“It’s Okay to be Angry About Capitalism” – How Fighting Economic Inequality Could Revitalize the European Left

As the upcoming U.S. presidential elections draw near, history seems to repeat itself as the dilemma is once again between Donald Trump and Joe Biden. While both candidates represent opposing ideologies, there seems to be a common denominator in their reliance on substantial corporate and billionaire backers who fund their campaigns, creating dependencies on these influential contributors. At a time when global economic inequalities are deepening the divide between the rich and the poor, this reliance poses a significant threat to democracy.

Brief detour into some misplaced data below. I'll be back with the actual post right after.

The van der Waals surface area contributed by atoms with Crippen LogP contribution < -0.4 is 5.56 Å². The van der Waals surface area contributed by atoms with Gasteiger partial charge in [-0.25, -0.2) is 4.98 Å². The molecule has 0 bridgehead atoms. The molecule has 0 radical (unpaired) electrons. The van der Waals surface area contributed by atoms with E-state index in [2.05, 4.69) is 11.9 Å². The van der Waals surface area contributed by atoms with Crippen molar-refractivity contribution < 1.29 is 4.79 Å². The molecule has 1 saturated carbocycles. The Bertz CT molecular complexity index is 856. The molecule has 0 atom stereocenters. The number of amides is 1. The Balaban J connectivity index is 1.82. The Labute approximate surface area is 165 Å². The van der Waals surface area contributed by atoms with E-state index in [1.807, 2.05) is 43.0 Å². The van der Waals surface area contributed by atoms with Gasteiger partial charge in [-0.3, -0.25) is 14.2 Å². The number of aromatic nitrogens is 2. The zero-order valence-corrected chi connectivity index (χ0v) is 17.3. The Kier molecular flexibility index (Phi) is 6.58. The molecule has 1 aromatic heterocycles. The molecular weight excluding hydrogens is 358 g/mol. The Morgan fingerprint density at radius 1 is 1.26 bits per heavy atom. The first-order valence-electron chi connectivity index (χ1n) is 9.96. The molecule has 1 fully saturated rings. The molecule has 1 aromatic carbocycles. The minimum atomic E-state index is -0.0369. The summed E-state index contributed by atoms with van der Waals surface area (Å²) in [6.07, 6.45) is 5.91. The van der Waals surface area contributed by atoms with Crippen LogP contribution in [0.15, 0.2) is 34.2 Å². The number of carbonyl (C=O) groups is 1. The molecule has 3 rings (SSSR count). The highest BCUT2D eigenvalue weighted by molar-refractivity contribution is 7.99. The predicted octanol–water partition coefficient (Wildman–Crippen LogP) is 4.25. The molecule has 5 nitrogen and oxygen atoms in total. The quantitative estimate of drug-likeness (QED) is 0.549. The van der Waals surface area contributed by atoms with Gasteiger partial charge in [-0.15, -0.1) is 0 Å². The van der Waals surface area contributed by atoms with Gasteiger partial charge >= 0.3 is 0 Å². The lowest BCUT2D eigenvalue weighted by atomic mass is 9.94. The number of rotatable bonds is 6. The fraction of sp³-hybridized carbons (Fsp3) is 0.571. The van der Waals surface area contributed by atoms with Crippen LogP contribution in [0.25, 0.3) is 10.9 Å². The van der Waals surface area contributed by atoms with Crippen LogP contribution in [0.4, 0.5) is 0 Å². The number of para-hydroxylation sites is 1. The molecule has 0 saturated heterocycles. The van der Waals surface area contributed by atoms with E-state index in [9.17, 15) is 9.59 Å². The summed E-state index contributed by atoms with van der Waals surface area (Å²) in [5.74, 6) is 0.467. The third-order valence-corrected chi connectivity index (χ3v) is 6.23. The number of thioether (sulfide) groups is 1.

However, many may have overlooked the 2020 elections’ potential for lasting change and a shift toward a different economic and social paradigm. Bernie Sanders, the U.S. Senator for Vermont and a two-time presidential candidate, managed to rally 43.1% in 2016 and 26.6% in 2020 of U.S. Democrats around revolutionary left-wing and progressive ideas through a grassroots campaign without Wall Street corporates and CEOs’ backing. In his recent book, “It’s Okay to Be Angry About Capitalism,” Sanders reflects on this journey and urges a radical reevaluation of the U.S. economic, social, and political systems. He challenges us to address the economic injustices fueled by ‘uber-capitalism,’ a system that enriches Wall Street corporates and CEOs at the expense of the majority in the U.S. Sanders’ political platform in 2020 saw relative success advocating for policies traditionally opposed by American ideology, such as universal healthcare, job guarantees, wealth taxes and free education. While Sanders often looks to Europe, where welfare states serve as models for managing social services, Europe itself is witnessing a worrying shift away from leftist accomplishments towards a resurgence of right-wing politics, mirroring the trends associated with Donald Trump and the Republican Party. The economic and political divide between the rich and the poor is widening in Europe as well. Although the current U.S. situation may not serve as a model for Europeans envisioning their future, Sanders’ grassroots movement and mobilization of millions of Americans for left-wing and progressive ideas offer hope for revitalizing the European left.